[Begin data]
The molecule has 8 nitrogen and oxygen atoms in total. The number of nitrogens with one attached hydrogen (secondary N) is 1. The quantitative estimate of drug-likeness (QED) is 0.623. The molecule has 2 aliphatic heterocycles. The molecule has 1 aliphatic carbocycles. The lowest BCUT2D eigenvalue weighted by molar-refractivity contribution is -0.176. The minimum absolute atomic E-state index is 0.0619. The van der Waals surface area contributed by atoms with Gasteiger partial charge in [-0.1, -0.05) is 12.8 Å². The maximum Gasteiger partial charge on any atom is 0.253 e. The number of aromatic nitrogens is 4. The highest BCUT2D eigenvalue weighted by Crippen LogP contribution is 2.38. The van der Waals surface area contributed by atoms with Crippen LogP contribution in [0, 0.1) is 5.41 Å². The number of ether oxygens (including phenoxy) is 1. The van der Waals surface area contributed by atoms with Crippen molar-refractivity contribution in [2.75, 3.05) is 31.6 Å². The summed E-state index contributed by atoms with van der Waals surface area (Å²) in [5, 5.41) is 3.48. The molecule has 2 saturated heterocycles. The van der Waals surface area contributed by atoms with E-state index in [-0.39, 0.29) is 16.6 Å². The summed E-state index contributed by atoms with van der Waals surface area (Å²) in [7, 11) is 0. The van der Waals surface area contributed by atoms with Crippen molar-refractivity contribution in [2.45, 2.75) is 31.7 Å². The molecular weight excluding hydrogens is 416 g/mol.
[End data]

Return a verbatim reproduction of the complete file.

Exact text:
The molecule has 8 nitrogen and oxygen atoms in total. The number of nitrogens with one attached hydrogen (secondary N) is 1. The quantitative estimate of drug-likeness (QED) is 0.623. The molecule has 2 aliphatic heterocycles. The molecule has 1 aliphatic carbocycles. The lowest BCUT2D eigenvalue weighted by molar-refractivity contribution is -0.176. The minimum absolute atomic E-state index is 0.0619. The van der Waals surface area contributed by atoms with Gasteiger partial charge in [-0.1, -0.05) is 12.8 Å². The maximum Gasteiger partial charge on any atom is 0.253 e. The number of aromatic nitrogens is 4. The highest BCUT2D eigenvalue weighted by Crippen LogP contribution is 2.38. The van der Waals surface area contributed by atoms with Crippen LogP contribution in [0, 0.1) is 5.41 Å². The number of ether oxygens (including phenoxy) is 1. The van der Waals surface area contributed by atoms with Crippen molar-refractivity contribution in [2.75, 3.05) is 31.6 Å². The summed E-state index contributed by atoms with van der Waals surface area (Å²) in [5, 5.41) is 3.48. The molecule has 2 saturated heterocycles. The van der Waals surface area contributed by atoms with E-state index in [-0.39, 0.29) is 16.6 Å². The summed E-state index contributed by atoms with van der Waals surface area (Å²) in [7, 11) is 0. The van der Waals surface area contributed by atoms with Crippen molar-refractivity contribution in [2.45, 2.75) is 31.7 Å². The molecular weight excluding hydrogens is 416 g/mol.